We should be marching to save green and pleasant land

From: Martin Powell, Bardsey, Leeds.

PLANS are to be imposed upon Leeds and other cities that threaten the surrounding countryside with the building of multiple housing estates.

These would asset strip the landscape and require the raising of massive amounts of public money in order to provide new infrastructure – roads, water supplies, sewers, schools, hospitals etc.

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This is a subject that needs serious public consideration – the intention to destroy the landscape in order to turn it into cash is always short-term, land is a diminishing asset, and it always ends up being worth more tomorrow. And the price for such a programme, the lack of means to pay for it, will be a burden passed on to future generations in nearly every respect.

The proposal seems to lack certain logical elements. We are now the most densely populated country in Europe and the third most densely populated on the planet earth.

For every square of space this country possesses we now have two people to every one in Germany and four times as many as in France. It is unlikely that the politicians in either of those countries would have allowed such a serious situation to occur. They consider their open spaces as national treasures, and the delight of an open and healthy countryside a right for their children to inherit.

With the density of these islands being added to by around about a thousand people every day, an amount that will increase and grow, then it would seem unwise to take any further risks with resources such as food security. The sensible approach would appear to be to leave the land alone. We are already net importers of food and should remind ourselves of what happens, both currently and in a historical context, to countries which become over-populated and reliant on other countries to feed them.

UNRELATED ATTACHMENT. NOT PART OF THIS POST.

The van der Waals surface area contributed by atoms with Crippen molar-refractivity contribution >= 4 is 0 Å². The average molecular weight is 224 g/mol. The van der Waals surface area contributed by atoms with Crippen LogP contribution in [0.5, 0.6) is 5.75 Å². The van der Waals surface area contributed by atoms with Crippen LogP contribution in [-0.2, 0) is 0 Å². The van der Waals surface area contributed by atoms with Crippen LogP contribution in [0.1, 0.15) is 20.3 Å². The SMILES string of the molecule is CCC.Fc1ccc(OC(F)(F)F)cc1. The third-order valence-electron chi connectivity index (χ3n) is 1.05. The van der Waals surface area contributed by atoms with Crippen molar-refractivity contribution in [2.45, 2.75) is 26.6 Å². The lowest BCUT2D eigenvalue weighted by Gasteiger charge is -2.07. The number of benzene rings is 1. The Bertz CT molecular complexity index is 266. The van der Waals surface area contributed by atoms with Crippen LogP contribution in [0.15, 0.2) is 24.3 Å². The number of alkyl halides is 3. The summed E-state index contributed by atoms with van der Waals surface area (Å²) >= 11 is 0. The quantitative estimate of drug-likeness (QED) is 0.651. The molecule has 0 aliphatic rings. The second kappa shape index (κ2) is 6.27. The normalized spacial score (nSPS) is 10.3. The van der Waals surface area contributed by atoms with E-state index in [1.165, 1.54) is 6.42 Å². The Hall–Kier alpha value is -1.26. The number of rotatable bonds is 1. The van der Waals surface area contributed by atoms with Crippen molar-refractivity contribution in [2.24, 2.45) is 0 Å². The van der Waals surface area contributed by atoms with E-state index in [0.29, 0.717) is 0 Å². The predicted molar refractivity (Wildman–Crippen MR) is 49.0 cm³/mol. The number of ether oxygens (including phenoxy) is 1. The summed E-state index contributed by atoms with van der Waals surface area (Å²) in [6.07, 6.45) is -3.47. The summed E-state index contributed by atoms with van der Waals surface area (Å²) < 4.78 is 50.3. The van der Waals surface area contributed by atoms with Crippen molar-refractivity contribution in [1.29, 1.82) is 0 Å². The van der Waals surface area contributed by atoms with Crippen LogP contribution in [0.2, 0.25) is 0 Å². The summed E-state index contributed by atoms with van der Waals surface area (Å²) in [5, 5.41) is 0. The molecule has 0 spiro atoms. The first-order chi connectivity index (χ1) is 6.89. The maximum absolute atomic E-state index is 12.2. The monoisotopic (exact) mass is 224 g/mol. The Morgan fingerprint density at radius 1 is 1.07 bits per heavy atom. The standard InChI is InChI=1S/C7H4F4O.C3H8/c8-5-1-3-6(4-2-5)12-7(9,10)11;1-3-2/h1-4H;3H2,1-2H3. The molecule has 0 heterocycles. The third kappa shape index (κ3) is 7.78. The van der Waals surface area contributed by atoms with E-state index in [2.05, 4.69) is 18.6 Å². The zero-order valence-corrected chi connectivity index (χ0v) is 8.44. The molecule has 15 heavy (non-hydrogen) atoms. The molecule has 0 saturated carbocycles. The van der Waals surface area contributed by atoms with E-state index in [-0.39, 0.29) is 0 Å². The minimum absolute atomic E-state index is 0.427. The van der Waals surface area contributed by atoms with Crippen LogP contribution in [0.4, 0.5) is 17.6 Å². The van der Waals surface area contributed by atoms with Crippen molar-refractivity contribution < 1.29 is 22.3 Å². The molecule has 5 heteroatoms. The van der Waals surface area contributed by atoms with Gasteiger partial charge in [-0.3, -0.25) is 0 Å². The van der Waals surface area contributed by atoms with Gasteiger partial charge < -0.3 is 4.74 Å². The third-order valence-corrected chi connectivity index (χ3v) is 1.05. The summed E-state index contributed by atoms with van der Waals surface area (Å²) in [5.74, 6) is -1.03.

Upon this planet 36,000 people now die of starvation every day. Six million children die under the age of five every year.

If there is anyone who feels that something should be done about this and has organisational ability and wishes to arrange a march and protest, then could they advise us of their intention through this newspaper so that we can make arrangements to join them? Within this side of the city there are neighbourhoods who would be sure to come. They share a common feeling that something must be done.

The sense of purpose seems to stem from the need for another Countryside March.

But this time, as opposed to the intentions of the first one, with the objective of us all being prepared to take on the long term roles of protectors and custodians of our country with a wish to leave it fit for children to live and breathe in, rather than turning it into cash for short term measures.

This is about Britain and a right to a happy life. Much of this land is attractive and full of wildlife; a joy and reassurance for everyone. Much of it agricultural. It should be prized and not be readily surrendered.